Archive for January 28th, 2010

Climate Change in the American Mind

By Sheril Kirshenbaum | January 28, 2010 2:49 pm

I started a post this morning on the release of the new national survey out of Yale and George Mason regarding public beliefs and attitudes on global warming, but CM beat me to posting it. Still, it’s important to emphasize my concern reading that public trust in scientists has decreased, while the number of Americans who do not think climate change will harm biodiversity is on the rise. Some more of the figures:

  • The percentage of Americans who think global warming is happening has declined 14 points, to 57 percent.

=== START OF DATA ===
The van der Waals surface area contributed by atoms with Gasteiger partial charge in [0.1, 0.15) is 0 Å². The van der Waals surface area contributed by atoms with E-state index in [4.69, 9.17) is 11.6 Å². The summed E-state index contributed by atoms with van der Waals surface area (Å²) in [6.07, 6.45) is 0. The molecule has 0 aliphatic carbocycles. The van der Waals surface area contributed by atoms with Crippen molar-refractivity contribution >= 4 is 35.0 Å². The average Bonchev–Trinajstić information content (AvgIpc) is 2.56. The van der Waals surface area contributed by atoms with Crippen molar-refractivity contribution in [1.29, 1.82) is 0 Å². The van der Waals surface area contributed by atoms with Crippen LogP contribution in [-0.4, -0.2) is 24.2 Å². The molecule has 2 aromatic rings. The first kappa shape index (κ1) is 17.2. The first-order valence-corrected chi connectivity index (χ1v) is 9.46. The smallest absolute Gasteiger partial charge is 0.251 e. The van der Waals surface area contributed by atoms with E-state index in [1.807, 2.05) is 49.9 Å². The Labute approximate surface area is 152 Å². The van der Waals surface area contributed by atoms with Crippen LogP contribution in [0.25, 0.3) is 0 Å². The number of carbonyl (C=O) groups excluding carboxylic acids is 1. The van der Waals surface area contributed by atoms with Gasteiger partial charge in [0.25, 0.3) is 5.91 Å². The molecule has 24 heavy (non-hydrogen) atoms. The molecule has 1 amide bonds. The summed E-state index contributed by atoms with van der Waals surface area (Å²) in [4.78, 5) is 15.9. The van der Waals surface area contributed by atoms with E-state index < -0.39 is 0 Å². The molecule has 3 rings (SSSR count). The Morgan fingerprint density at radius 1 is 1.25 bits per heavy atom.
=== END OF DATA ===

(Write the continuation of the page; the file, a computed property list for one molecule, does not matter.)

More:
• The percentage of Americans who think global warming is caused mostly by human activities has dropped 10 points, to 47 percent.
  • Only 50 percent of Americans now say they are “somewhat” or “very worried” about global warming, a 13-point decrease.
  • Sixty-five percent distrust Republicans Arnold Schwarzenegger and Sarah Palin as sources of information.
  • Fifty-three percent distrust former Democratic Vice President Al Gore and 49 percent distrust President Barack Obama.
  • The percentage of Americans who believe that most scientists think global warming is happening is now at 34 percent

So amid growing scientific evidence that climate change will have–and indeed, is already having–real impacts around the world, there is a dramatic and dangerous disconnect with the American public. Unfortunately, we continue to live in an increasingly Unscientific America–where partisan politics, media spin, religious ideologies, and special interests hamper progress.